Rats are intelligent, affectionate, social creatures that live well together in same-sex or neutered pairs. They enjoy being handled and bond closely to their owners. Rats live, on average, 2-3 years. They are generally nocturnal (active at night), so evening is the best time to play with them.
The more they are handled, the calmer and tamer they will be. They love to explore and investigate their surroundings and should be provided with climbing toys, exercise wheels (not made from wire in which they can get caught and injured), and hiding tubes. Wooden chew sticks and cardboard should be offered to help keep their continuously growing incisor (front) teeth ground down.
Rats should be housed in as large a cage as possible: no less than 14”x24”x12”. Overcrowding should be avoided, as rats will often injure each other when too many are housed together in small cages. Cages should be escape proof and made from easily cleanable material. The best cage for good ventilation is one with a plastic bottom and coated-wire sides and top. Floors should be solid and made from plastic or metal to prevent sores from developing on the soles of the feet.
Commercially available recycled paper bedding and newspaper are suitable bedding for rats and should be maintained at least a quarter inch thick to enable burrowing. Bedding material should be changed at least once a week. Wood shavings are not recommended, as they are dusty, breed bacteria and mold and are indigestible if consumed. Rats should be provided with a hide box or hammock for sleeping and should be kept at 65-80°F. Cages should be kept away from heating ducts and air conditioners, so that rats do not get overheated or chilled.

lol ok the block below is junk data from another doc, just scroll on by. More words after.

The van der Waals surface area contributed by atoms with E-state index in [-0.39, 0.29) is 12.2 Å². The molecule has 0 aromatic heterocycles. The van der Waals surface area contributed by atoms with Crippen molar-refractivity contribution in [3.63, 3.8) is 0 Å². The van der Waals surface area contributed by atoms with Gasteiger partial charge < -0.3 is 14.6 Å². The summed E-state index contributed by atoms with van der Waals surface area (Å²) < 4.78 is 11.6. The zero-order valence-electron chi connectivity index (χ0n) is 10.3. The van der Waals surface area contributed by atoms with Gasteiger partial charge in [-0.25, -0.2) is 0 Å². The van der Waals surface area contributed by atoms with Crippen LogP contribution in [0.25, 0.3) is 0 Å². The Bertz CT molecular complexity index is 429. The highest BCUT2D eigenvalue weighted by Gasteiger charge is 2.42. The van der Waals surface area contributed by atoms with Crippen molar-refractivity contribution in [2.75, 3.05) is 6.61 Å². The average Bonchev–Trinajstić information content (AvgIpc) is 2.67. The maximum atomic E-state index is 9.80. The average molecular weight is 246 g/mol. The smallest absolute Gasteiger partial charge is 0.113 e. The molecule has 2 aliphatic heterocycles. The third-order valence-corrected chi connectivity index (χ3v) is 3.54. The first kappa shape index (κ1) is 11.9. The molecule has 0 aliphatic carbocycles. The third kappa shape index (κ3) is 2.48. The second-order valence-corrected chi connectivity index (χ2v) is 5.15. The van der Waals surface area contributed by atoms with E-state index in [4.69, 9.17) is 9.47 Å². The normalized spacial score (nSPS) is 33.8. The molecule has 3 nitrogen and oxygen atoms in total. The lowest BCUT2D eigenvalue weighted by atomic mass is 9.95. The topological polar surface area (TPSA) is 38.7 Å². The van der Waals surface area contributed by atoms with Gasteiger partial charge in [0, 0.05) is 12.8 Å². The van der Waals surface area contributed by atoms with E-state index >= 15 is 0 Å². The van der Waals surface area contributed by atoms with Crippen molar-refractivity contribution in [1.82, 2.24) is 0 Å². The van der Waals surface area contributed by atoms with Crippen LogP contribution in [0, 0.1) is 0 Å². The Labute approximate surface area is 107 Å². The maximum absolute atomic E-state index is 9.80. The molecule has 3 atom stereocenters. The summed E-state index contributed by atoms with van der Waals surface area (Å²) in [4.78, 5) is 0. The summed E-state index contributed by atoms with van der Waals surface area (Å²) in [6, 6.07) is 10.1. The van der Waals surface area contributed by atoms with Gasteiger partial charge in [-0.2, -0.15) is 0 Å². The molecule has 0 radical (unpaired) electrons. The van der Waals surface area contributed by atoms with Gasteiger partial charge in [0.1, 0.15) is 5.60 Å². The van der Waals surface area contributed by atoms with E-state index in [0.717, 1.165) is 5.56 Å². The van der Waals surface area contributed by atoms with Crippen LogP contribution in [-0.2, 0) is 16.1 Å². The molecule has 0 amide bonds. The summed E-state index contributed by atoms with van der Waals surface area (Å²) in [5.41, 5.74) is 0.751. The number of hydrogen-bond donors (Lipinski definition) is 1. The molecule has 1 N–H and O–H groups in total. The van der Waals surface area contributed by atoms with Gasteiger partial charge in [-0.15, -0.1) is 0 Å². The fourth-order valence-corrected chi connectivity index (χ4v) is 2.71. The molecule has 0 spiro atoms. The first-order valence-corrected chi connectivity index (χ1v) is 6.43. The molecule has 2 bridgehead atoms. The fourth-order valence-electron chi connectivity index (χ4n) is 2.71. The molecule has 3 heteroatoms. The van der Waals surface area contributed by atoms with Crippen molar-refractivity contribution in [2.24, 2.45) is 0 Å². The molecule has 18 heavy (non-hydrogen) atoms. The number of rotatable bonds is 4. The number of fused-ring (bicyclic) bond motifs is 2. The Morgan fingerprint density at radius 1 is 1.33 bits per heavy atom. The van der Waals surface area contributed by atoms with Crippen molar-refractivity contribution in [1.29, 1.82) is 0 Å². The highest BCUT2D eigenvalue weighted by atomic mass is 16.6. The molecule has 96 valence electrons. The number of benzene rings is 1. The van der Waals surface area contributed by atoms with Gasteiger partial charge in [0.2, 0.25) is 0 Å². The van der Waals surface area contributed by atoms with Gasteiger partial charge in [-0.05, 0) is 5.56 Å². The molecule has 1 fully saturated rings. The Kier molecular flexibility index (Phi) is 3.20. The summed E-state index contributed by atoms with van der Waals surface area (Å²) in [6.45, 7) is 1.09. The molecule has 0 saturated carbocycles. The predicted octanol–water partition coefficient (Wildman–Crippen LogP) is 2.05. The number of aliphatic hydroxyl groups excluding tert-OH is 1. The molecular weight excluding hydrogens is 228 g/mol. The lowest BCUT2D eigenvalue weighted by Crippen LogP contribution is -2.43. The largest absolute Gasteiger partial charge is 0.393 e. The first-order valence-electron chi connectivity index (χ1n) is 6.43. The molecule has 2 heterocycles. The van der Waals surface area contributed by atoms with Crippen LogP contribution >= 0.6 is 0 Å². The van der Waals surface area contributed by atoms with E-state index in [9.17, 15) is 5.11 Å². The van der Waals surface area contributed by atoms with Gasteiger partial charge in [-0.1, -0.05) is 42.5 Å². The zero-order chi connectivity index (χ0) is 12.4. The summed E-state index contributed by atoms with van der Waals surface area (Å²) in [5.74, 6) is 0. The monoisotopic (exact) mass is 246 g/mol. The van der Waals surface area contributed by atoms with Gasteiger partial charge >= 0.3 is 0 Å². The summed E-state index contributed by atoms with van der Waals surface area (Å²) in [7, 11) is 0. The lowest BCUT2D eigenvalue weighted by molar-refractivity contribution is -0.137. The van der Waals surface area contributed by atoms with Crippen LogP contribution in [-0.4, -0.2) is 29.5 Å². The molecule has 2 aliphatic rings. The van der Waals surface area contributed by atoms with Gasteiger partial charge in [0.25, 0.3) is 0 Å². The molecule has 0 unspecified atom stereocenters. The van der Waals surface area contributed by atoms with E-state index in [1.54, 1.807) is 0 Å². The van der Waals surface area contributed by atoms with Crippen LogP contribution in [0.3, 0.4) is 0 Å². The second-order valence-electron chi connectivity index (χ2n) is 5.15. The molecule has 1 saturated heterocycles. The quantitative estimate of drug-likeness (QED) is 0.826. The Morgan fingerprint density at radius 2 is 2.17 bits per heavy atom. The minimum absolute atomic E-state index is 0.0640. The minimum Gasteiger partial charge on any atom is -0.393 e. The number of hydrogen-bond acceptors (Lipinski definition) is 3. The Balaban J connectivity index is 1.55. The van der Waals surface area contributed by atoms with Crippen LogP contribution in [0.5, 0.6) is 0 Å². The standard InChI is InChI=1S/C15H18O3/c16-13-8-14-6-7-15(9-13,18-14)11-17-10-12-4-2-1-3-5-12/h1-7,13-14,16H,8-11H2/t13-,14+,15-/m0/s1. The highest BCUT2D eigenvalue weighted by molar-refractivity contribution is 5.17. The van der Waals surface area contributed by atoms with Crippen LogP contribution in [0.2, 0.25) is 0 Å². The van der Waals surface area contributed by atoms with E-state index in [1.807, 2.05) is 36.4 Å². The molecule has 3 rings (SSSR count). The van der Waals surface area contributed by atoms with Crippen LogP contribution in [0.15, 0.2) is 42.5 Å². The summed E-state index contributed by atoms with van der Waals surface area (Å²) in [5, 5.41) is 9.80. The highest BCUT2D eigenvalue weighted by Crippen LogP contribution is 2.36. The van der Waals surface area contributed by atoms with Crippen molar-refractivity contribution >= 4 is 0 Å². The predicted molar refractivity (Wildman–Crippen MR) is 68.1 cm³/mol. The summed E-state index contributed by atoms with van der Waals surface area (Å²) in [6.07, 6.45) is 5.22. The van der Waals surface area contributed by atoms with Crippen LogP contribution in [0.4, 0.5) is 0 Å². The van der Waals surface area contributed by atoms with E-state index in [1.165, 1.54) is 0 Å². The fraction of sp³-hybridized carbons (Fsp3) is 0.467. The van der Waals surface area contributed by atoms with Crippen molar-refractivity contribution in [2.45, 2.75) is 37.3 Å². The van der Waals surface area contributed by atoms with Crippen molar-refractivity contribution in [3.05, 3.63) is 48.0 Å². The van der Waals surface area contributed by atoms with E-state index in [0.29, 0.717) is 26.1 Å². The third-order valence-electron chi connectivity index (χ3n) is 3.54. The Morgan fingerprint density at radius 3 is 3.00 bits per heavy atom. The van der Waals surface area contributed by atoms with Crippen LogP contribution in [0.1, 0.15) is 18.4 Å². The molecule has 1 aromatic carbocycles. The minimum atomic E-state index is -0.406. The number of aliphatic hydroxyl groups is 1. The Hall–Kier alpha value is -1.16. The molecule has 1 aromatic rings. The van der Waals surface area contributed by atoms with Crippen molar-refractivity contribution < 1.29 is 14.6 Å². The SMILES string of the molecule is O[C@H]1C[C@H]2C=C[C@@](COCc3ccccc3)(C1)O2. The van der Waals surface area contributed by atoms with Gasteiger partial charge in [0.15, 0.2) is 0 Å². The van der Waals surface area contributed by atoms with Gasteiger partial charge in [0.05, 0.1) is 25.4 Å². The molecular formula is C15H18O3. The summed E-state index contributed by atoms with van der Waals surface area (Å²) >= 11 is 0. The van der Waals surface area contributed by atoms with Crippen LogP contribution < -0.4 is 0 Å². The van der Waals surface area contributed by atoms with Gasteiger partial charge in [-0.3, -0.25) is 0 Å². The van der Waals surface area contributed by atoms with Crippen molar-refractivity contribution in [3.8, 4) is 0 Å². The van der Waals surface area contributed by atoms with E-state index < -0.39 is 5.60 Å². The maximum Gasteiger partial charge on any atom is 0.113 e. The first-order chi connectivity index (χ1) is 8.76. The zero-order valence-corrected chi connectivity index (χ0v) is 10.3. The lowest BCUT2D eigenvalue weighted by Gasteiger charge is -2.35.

Care must be taken to ensure adequate cage cleanliness and ventilation, so that ammonia from urine does not accumulate, predisposing rats to respiratory infection. Rats also should never be exposed to airborne toxins such as cigarette smoke. Rats should be allowed out of their cages daily to exercise but should never be left unsupervised, as they may chew electric cords, plants, or paint; suffer traumatic falls; or become injured by predatory pets, such as cats and dogs, or by small children. Likewise, they should be monitored around smaller pets such as hamsters, mice, gerbils, and birds, which they can kill.
Rats are omnivores − they eat both plant and animal matter. Rats should be fed free-choice commercially available pelleted diets designed specifically for rats. Feeding all-seed diets or seed-pellet combinations is not recommended, as most small rodents will select out the high-fat seeds, ignoring the more nutritious pellets. This leads to obesity, vitamin/mineral deficiencies, and other nutritional problems, such as osteoporosis.
Supplemental vegetables and fruit also should be offered in small quantities. Adequate chance to exercise should be allowed to prevent obesity. Rats also should be provided with fresh water daily from a sipper bottle.
Rats should be examined annually by an exotic animal veterinarian. They should receive full physical examinations, including a thorough check of their teeth, weight, respiratory tract, and breast tissue, as all rats are prone to respiratory infection, and females (and some males) frequently develop breast (mammary) tumors.
Their stool should be checked for parasites, and their diet should be reviewed. Proper preventative medicine can help deter future problems and promote the lifelong health of your pet rat.